Food for the Soul: Desserts from Ukraine

By: Qian Leung posted Apr 13th 2018 10:53AM

Bordered by Russia to the east, Ukraine is the largest country in Europe, with a population of 45 million. Let's find out what Ukrainian desserts are like.
 


galushki
 
“It was two years ago when I met Chef Kilian,” says Ukrainian Ambassador Dmytro Senik of Tower Club’s Chef Frank Kilian. “My mom and my wife were in town, and gave him some recipes to try.” Based on the tradition of cooking from Ambassador’s family, the 42-year-old German chef created some Ukrainian dishes and desserts. With galushki, made by simmering thick pieces of dough in sweetened milk, Chef Kilian has added caramelised apples and cinnamon. “Ukrainian food reminds me a bit of Stuttgart, where I’m from, with lots of hearty flavours,” says Chef Kilian, who had formerly lived in Sydney for six years.
 

Chef Frank Kilian

“I had lost contact with traditional European food, so I’m really enjoying these robust flavours again.” Galushki can also be eaten savoury, with potatoes and stewed beef. Similarly, Ukrainian dumpling, presented here filled with cherry compote, could also be a savoury dish, filled with minced pork, mushrooms, or cheese with dill. “We have a tradition of celebrating Christmas,” says Ambassador. Twelve dishes are served, the first of which is kutia, a sweet porridge of wheat berries, buckwheat, poppy seeds, honey, walnuts, and dried fruits. Many Ukrainian women have their own secret recipes. “For example, my grandmother made a wonderful Napolean cake.” The traditional Ukrainian cake features many layers of puff pastry and cream.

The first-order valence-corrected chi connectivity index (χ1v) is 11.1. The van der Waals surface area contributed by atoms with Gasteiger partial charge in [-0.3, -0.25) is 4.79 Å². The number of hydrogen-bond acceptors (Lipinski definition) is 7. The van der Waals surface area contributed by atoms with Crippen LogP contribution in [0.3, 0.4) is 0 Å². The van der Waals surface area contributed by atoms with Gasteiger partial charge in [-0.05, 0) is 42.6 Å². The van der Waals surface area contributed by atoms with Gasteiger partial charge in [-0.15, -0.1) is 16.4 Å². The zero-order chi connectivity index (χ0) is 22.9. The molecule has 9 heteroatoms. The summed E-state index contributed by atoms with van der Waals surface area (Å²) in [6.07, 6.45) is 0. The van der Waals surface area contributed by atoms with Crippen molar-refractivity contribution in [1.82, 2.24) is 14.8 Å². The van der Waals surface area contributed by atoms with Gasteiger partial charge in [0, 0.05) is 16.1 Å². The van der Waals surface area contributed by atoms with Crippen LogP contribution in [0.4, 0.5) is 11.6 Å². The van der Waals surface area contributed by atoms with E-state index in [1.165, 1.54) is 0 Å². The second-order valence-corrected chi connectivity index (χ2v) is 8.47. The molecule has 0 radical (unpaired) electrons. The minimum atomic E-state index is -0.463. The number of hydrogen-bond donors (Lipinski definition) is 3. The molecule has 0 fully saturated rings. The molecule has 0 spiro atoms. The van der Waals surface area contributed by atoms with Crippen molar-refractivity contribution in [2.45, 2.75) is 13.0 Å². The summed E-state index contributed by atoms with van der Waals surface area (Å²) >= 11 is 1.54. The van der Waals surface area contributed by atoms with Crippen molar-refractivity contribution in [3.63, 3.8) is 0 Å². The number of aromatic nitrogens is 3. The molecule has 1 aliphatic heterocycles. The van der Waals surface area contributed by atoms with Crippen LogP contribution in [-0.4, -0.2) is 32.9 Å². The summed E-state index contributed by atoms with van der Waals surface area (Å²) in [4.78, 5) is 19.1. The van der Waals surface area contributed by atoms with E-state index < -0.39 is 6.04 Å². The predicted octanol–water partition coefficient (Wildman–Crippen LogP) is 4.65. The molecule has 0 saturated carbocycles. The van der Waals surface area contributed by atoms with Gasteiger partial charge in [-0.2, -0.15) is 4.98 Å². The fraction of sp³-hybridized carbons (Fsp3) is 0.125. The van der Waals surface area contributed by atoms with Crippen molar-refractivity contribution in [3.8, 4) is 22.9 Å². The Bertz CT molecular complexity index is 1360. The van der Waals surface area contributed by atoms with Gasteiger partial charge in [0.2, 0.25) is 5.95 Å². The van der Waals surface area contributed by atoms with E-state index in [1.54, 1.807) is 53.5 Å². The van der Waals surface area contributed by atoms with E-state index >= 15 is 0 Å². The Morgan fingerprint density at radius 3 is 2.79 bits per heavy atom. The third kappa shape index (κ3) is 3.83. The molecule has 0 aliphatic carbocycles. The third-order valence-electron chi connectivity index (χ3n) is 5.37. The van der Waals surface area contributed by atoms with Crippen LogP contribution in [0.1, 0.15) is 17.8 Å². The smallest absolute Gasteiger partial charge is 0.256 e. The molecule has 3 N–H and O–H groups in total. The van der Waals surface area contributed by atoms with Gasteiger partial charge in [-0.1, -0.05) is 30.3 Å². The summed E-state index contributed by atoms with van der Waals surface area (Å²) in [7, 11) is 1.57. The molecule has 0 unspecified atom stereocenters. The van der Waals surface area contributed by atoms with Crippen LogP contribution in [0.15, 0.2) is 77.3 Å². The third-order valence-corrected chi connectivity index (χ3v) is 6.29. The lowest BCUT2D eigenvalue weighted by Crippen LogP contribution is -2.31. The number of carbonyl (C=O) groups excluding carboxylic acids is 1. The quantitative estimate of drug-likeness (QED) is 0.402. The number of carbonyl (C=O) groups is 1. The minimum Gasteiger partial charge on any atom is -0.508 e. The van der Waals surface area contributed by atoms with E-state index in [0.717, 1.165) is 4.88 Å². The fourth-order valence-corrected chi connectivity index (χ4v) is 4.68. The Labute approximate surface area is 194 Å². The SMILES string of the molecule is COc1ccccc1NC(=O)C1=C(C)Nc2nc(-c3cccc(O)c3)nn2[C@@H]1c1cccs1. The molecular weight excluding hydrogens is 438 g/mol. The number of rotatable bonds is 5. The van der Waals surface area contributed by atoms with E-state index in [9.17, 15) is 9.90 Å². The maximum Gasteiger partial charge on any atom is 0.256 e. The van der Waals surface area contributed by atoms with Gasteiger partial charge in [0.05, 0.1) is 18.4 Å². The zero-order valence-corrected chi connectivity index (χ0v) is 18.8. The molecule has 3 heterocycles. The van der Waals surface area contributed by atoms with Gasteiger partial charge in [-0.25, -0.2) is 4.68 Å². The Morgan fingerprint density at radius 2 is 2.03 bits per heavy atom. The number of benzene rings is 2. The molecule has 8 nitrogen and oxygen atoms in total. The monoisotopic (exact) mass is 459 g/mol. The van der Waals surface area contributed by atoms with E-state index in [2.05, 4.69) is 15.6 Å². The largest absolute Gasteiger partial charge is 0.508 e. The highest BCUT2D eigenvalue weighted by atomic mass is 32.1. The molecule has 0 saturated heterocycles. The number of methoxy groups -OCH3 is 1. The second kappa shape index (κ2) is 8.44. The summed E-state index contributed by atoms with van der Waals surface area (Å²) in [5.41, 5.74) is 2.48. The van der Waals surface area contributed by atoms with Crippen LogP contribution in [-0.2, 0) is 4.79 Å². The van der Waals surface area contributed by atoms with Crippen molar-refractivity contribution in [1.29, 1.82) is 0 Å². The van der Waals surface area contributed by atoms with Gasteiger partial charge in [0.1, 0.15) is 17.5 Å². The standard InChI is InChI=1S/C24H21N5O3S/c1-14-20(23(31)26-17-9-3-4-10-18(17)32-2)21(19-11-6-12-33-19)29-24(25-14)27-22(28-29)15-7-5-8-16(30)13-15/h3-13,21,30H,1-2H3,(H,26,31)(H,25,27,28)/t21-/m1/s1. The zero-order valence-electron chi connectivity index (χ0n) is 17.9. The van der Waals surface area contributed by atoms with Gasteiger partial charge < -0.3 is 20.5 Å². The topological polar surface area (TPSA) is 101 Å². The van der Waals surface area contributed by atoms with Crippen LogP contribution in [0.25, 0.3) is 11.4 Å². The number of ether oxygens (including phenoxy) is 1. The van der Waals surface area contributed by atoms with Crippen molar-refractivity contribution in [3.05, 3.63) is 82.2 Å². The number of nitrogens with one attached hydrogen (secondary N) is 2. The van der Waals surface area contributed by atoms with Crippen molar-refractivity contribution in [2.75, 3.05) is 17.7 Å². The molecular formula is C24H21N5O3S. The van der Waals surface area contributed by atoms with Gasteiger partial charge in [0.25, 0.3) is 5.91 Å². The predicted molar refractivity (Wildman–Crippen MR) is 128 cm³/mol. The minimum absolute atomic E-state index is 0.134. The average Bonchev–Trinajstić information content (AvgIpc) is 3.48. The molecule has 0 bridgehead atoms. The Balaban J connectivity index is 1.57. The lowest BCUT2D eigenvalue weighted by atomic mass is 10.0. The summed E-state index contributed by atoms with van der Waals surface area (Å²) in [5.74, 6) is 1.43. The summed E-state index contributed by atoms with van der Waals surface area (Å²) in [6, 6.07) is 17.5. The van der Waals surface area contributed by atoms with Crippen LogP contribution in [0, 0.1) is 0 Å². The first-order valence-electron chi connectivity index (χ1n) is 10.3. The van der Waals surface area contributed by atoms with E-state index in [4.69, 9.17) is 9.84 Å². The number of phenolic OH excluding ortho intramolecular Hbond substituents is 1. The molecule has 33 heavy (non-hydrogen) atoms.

Ukrainian dumpling with cherry compote
 
Syrniki, made from frying a batter of quark (a fresh curdled cheese), is usually eaten for breakfast with sour cream or jam. You could also have it with raisins, sweetened milk, or honey for a dessert. Ukrainian desserts taste tangier, denser, and heavier than I’d expected. This could be because the winters are long, with significant snowfall. Or perhaps the farming community which makes up the rural population requires more substantial sustenance.
 

Ambassador Dmytro Senik
 
Adapted from the Mar Apr 18 issue of Cuisine & Wine.

For a taste of Ukraine, visit Grissini, Grand Copthorne Waterfront, where Ukrainian Chef Yaroslav Artuykh will be presenting dishes such as edible candle, cabbage rolls with millet and goat meat, naked chicken Kyiv with cheese sauce and egg, and baked colostrum sponge cake with ryazhenka Ukraine fermented milk as part of this year's World Gourmet Summit. Get your tickets here.

 


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